I'm afraid the Skeptical Science article misses the point. All the more reason to give this one a swing, unless someone else can point to a better answer.

    Funny how these guys never show this figure. Again, my question remains, is there any risk at all that a reasonable naysayer (if such a beast exists) could be expected to associate with this phenomenon if left uninterrupted until all fossil carbon fuels (or all net-EROEI-gain fossil carbon fuels, to be more precise) are tapped out.

    Miller acknowledges no significant risk as far as I can see. Is that really reasonable?

  11. I've seen efforts like this before. They sort of miss the point.

    Networking within science is extremely effective. Nobody can touch science for international and cross-cultural networking and collaboration. And climate science was in the forefront of this (read up on the International Geophysical Year in 1957-58).

    It's networking between science and the rest of the world that is broken.

  12. Just another set of IPCC AR5 runs. Nothing spectacularly new.

    Romm keeps saying 7 or 8 C by 2100 based on what I consider a dubious MIT study. If we hit 5 C in a century we are pretty surely well into catastrophic territory anyway. I wouldn't want to be holding real estate in Texas or Australia or the Mediterranean under that scenario, for instance. Nor would I want to be a specimen of an alpine species. Take me back to Wisconsin!

    They can just put Las Vegas and Phoenix in bubbles, I guess. Practice for living on the moon. Let's not terraform Luna when it's so much easier to lunaform Terra!

    If I were a betting man with 88 years to live, my money would be on 3.5 , but that's probably just herd mentality. As Paul Baer once pointed out to me, the important thing is NOT to PREDICT the future. The important thing is, RATHER, to DECIDE the future.

  13. I don't see a "reply" button on either of your replies, so I'm replying to both. Or something like that.

    The second comment was in response to your question regarding the peer review process dying. I think that this is a data point in that regard.

    The condition of networking between science and the rest of the world is likely the area of most complete agreement between you and I. The most depressing symbol to me of the degenerating nature of that networking is the descent of the entirety of the Discovery Networks' channels into endless streams of so-called "reality" shows. There seems to be no room for a "Science Channel" that actually discusses science or a "Planet Green" that actually discusses sustainability.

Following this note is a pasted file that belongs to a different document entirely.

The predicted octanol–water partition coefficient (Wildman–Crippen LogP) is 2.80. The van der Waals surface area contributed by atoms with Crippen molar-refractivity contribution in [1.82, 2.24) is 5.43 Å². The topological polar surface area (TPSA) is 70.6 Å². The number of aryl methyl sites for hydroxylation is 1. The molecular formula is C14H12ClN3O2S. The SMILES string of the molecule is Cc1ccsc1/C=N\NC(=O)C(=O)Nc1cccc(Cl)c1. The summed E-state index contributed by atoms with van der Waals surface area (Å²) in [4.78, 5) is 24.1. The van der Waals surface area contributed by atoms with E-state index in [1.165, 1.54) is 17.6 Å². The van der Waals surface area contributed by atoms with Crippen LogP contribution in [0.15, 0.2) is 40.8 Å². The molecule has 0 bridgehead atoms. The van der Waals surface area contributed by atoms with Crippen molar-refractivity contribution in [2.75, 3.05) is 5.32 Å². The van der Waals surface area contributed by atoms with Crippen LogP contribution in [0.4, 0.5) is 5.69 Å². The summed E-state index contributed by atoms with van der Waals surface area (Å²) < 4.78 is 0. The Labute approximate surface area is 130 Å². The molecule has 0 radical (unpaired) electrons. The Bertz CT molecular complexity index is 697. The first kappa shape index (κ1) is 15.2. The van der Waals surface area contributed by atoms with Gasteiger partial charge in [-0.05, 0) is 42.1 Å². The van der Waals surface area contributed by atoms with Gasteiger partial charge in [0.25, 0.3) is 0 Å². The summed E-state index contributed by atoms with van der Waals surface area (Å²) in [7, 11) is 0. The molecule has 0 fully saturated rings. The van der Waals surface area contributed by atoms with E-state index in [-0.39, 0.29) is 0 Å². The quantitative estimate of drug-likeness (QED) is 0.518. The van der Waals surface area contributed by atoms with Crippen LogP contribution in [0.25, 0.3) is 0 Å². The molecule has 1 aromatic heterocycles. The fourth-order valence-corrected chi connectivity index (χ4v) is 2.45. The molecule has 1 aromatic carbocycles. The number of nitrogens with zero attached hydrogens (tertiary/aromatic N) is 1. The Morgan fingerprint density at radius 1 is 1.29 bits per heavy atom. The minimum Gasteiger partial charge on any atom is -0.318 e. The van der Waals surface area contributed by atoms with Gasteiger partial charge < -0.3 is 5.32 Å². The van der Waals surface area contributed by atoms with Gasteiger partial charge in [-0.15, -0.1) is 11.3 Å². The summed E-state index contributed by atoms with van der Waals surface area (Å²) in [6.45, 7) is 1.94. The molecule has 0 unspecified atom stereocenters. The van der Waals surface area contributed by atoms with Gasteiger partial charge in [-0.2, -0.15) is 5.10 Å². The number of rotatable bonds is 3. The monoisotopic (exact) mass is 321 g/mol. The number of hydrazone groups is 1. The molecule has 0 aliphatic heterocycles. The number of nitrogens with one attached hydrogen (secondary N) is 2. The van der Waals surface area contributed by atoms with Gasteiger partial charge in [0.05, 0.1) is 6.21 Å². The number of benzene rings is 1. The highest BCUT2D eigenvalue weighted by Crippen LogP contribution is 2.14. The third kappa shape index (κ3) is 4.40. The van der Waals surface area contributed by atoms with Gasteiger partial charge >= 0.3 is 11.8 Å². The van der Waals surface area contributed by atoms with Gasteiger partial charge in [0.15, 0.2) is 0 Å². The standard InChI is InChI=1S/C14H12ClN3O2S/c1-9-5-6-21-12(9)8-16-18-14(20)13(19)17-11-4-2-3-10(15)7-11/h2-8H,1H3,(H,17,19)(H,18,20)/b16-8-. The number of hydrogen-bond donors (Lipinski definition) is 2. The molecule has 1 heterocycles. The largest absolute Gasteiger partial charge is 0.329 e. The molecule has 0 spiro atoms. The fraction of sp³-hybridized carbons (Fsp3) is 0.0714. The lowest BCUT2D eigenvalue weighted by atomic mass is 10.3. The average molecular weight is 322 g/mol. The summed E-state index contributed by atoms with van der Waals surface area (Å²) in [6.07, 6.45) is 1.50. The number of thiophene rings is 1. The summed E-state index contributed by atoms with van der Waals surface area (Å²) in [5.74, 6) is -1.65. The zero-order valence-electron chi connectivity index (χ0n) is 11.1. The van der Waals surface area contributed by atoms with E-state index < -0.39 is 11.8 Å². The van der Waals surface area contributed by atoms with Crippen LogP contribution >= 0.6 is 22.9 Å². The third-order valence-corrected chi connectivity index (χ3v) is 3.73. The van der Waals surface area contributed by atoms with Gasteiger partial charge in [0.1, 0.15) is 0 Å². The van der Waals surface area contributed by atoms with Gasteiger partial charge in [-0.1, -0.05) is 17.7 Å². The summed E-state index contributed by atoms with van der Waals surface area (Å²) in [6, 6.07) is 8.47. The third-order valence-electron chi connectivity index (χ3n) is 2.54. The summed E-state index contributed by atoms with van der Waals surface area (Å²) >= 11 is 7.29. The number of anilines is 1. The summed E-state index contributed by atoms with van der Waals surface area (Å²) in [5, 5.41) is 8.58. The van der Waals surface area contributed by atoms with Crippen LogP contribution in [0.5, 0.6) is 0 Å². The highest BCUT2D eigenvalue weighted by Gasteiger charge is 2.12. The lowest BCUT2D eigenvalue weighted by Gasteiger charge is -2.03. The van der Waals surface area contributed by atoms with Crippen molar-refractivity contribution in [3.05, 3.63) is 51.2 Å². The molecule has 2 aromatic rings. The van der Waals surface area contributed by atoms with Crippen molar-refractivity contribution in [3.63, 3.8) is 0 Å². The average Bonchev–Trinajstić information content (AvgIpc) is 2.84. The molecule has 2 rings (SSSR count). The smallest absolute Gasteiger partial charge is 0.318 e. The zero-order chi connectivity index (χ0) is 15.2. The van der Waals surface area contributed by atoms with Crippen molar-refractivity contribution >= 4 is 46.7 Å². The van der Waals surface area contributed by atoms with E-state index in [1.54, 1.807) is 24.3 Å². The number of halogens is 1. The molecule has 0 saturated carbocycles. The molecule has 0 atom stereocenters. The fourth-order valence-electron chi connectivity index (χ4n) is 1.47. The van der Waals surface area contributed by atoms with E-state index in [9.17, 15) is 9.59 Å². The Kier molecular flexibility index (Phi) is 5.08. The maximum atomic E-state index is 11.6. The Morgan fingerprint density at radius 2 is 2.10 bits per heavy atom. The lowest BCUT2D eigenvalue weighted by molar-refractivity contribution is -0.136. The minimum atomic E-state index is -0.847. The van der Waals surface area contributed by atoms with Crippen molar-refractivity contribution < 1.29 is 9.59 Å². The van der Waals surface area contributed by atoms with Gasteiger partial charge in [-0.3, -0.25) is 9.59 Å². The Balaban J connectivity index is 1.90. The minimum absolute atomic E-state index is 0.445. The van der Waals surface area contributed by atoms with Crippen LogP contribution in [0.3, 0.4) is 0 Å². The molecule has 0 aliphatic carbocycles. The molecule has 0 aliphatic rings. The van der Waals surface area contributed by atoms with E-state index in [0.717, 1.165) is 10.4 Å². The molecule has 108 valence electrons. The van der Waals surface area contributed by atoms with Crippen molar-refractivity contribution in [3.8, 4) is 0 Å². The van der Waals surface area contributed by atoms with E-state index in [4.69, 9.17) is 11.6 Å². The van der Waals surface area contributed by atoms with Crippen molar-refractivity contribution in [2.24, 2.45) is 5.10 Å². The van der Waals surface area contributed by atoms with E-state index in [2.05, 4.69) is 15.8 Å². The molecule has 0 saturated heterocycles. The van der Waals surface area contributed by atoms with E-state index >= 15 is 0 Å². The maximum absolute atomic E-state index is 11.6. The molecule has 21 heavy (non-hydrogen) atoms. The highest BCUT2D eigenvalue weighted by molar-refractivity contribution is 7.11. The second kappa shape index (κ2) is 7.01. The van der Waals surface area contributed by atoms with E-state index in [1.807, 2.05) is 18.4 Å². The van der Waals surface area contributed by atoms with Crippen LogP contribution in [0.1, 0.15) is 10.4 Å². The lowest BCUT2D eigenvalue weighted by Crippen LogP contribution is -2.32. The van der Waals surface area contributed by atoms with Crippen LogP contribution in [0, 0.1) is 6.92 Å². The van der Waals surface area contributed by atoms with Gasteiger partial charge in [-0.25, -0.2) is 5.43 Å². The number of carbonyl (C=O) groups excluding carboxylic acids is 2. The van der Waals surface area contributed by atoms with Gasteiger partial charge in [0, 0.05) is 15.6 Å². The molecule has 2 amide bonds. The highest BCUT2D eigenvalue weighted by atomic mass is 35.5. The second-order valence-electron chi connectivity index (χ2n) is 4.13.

One might say that it's a symptom of the endless quest for rent-seeking profits but they've segued from a fairly high proportion of "pop sci" show to an almost negligible amount because that is what sells eyeballs to advertisers.

    With respect to the first, I certainly can't answer for Mr. Miller. But he seems like a smart guy with a mind amenable to reason though he's very clearly a doctrinaire libertarian (even I'm not that). That may be disqualifying on the reasonableness criterion but I've had reasonable conversations with such people. I wonder if he could be invited over?

  14. Meh. I'm not sure what tone matters there. If he had been someone that didn't know that the science, and had just written that up as what he understood, I could see a possible conversion, but that's not the case here. He knows what the science says, but offers a book-full of alternative explanations that rival Monckton gallops, from junkscience.com.

    But it does say something. When your ideas about risk aversion run up against reality, or that as outlined by the best possible knowledge, any alternative explanation will suffice.

  15. Somehow, the oil optimists, with Mr Yergin at their head, never mention how their predictions or strategies have been doing since 2005. That would require explaining how to reconcile high prices with stagnation in production.

    The simplest explanation, of course, is that peak oil is either here or near. It's reasonable that higher prices might bend the classic Hubbertian curve enough to stretch any symmetry between the upslope and the downslope that must come sooner or later. Indeed, this could produce, for a while, something very much like an undulating plateau, which would be a win, sort of, for Yergin's predictions, but the poor guy can't admit it, because he's been so adamant that said plateau won't happen until mid-century.